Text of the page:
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Accelerating Brand Growth Through Story-Driven Design, Leland Maschmeyer

December 14, 2014

Brand stories, the human will, facing complexity, and the future of packaging as the future of retail.  Leland Maschmeyer was one of the presenters at the Dieline Summint, in Paris 2014. What follows is our understanding of the main points of his presentation at the Dieline summit in Paris, 2014.

 

Stories Reach People in a Way Information Can’t

 

  • Your brand should tell a story. Stories engage and create experience, feelings and emotions, in the hearer.  The story does not have to be explicit, but it needs to exist in the idea of the brand. There are five elements of a story: 1) Character, 2) Setting, 3) Conflict, 4) Plot, 5) Theme.

  • Design is solving problems, and the design process itself is a story:  The problem is a dragon that must be fought. First you must FIND the dragon (identify the problem), which is 75% of the solution. Then you must STUDY the dragon’s ways, defenses, weaknesses (understand the problem). Then DESIGN your attack to hit where the dragon is weak (create strategy).  And finally you must KILL the dragon and MAKE SURE it’s dead (solve the problem, measure effectiveness).

  • Example: One problem identified was that people loved the funky furniture from a company when they saw it in the show room, but weren’t buying it online.  The understanding was because young people were used to Pinetrest and the way things were depicted there, and their packaging didn’t match that.  The strategy was to create packaging that looks like Pinetrest (the consumers’ weakness).

 

Design Is the Human Will in Motion

 

  • Design is a tradition of Inquiry just like the sciences and humanities.  Science asks, “What is true?”  The humanities ask, “What matters?”  Design asks, “What is desirable? What is needed? What is missing?”

  • Design creates what is desirable.  To create what is desirable you must consider: aesthetics (what we want); ethics (what ought to be, or ought not to be); reason (what needs to be).  Design for living, not for purchasing only.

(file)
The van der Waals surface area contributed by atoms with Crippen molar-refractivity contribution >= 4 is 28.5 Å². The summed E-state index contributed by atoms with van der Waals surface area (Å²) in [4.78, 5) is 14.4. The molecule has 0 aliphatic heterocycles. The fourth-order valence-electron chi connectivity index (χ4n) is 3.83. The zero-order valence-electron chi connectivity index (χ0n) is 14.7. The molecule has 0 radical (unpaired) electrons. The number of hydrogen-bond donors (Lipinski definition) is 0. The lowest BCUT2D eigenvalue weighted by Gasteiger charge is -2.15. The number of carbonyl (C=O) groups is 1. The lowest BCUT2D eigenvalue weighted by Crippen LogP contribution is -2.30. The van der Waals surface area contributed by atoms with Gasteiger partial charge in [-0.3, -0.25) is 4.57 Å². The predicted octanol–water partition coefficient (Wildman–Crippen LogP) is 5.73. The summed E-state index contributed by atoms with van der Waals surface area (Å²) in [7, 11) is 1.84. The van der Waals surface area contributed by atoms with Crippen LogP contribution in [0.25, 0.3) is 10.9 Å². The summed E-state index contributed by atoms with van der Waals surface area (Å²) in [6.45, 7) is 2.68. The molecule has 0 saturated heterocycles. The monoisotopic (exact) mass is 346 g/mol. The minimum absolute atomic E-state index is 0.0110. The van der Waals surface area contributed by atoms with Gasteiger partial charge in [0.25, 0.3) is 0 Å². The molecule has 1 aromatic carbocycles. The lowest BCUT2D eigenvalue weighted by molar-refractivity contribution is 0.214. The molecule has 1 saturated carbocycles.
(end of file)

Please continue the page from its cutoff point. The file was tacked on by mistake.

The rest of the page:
• Design creates attraction. “Attraction is the spark that occurs when desire meets the manifestation of the desired. In other words, attraction is the recognition of the missing piece in one’s life.” Getting that missing piece can be transformative.

Facing Complexity is THE Problem to be Solved by Design

 

  • Complexity is a problem that must be addressed. All sectors of our world are getting ever more complex: the environment, government, business, educational system, healthcare system, food system, energy system, financial system, etc. Decision making is more complex than ever and getting more complex daily. The problem being solved is not merely “How to attract attention?” but “How to aid in the complex decision to buy (packaging) and to keep coming back (Branding). Good Design: 1) Compresses complex actions into simple ones, 2) Tells complex stories in an instant.  Example: This complexity is one of the reasons for the rise of info graphics.

  • The role of designers is to simplify complexity. The next generation of designers will play a significant role in conquering complexity. They will have a superior aptitude for navigating and deciphering systems of complexity than most designers today. They are growing up in a complex world and will develop an intuitive understanding of it. Their desire and ability to make a difference in the world will bring them into direct confrontation with seemingly impenetrable complexity.

  • Designers must develop complexity fluency, a deep and intuitive understanding of how to map, understand, and intervene in complex problems. These methods reveal how to kill the dragon (as above), by helping them FIND where the root problem is, STUDY why a problem is the root problem, DESIGN a solution to the problem, SOLVE that problem in a way that has a positive cascading impact, and measure that impact.

 

The future of Packaging is about the Future of Retail.

 

  • The design of packaging is a strategic reaction to changing retail environments, such as “endless aisles”, increased shopping on mobile devices, the internet-of-things, new product subscription models, iBeacon, Amazon Dash, grocery home delivery, personal assistant AI and many more.

  • What new shopping behaviors will develop?  How will consumers navigate this emerging landscape?  This will create a need for new success criteria on packaging, and those new criteria will drive the innovation of packaging’s future.

  • Key Questions: What types of packaging will the internet of things require? Will designing for the internet of things still be designing for people? Or for gaining the interest of networks? Houses? Cars?  Will this be done by people? Or will it be done by algorithms for algorithms?

 

 

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